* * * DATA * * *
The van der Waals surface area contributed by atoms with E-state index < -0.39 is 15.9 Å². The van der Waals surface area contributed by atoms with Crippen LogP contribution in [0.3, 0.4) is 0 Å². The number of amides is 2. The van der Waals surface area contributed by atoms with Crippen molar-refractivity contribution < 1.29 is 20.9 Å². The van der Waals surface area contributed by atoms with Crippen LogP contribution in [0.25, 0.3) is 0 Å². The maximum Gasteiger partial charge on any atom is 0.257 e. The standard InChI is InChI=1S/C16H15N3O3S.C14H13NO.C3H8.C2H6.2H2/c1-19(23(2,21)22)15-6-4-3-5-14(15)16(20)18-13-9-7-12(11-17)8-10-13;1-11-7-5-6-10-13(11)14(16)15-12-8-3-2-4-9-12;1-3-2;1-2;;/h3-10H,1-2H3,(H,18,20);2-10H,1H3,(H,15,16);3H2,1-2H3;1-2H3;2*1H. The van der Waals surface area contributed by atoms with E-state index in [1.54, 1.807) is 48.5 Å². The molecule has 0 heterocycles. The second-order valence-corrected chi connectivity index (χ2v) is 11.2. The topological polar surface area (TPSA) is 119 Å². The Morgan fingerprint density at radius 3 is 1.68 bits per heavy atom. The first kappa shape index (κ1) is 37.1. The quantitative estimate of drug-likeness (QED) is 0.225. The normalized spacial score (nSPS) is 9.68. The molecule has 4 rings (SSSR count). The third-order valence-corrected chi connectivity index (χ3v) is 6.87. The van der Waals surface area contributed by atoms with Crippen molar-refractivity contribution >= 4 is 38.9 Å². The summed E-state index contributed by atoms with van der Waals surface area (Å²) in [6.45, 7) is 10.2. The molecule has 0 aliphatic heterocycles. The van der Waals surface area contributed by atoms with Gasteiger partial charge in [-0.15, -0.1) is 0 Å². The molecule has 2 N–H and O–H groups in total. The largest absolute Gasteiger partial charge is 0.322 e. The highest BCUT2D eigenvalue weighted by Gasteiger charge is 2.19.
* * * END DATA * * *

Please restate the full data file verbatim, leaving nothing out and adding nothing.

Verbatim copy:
The van der Waals surface area contributed by atoms with E-state index < -0.39 is 15.9 Å². The van der Waals surface area contributed by atoms with Crippen LogP contribution in [0.3, 0.4) is 0 Å². The number of amides is 2. The van der Waals surface area contributed by atoms with Crippen molar-refractivity contribution < 1.29 is 20.9 Å². The van der Waals surface area contributed by atoms with Crippen LogP contribution in [0.25, 0.3) is 0 Å². The maximum Gasteiger partial charge on any atom is 0.257 e. The standard InChI is InChI=1S/C16H15N3O3S.C14H13NO.C3H8.C2H6.2H2/c1-19(23(2,21)22)15-6-4-3-5-14(15)16(20)18-13-9-7-12(11-17)8-10-13;1-11-7-5-6-10-13(11)14(16)15-12-8-3-2-4-9-12;1-3-2;1-2;;/h3-10H,1-2H3,(H,18,20);2-10H,1H3,(H,15,16);3H2,1-2H3;1-2H3;2*1H. The van der Waals surface area contributed by atoms with E-state index in [1.54, 1.807) is 48.5 Å². The molecule has 0 heterocycles. The second-order valence-corrected chi connectivity index (χ2v) is 11.2. The topological polar surface area (TPSA) is 119 Å². The Morgan fingerprint density at radius 3 is 1.68 bits per heavy atom. The first kappa shape index (κ1) is 37.1. The quantitative estimate of drug-likeness (QED) is 0.225. The normalized spacial score (nSPS) is 9.68. The molecule has 4 rings (SSSR count). The third-order valence-corrected chi connectivity index (χ3v) is 6.87. The van der Waals surface area contributed by atoms with Crippen molar-refractivity contribution >= 4 is 38.9 Å². The summed E-state index contributed by atoms with van der Waals surface area (Å²) in [6.45, 7) is 10.2. The molecule has 0 aliphatic heterocycles. The van der Waals surface area contributed by atoms with Gasteiger partial charge in [-0.15, -0.1) is 0 Å². The molecule has 2 N–H and O–H groups in total. The largest absolute Gasteiger partial charge is 0.322 e. The highest BCUT2D eigenvalue weighted by Gasteiger charge is 2.19.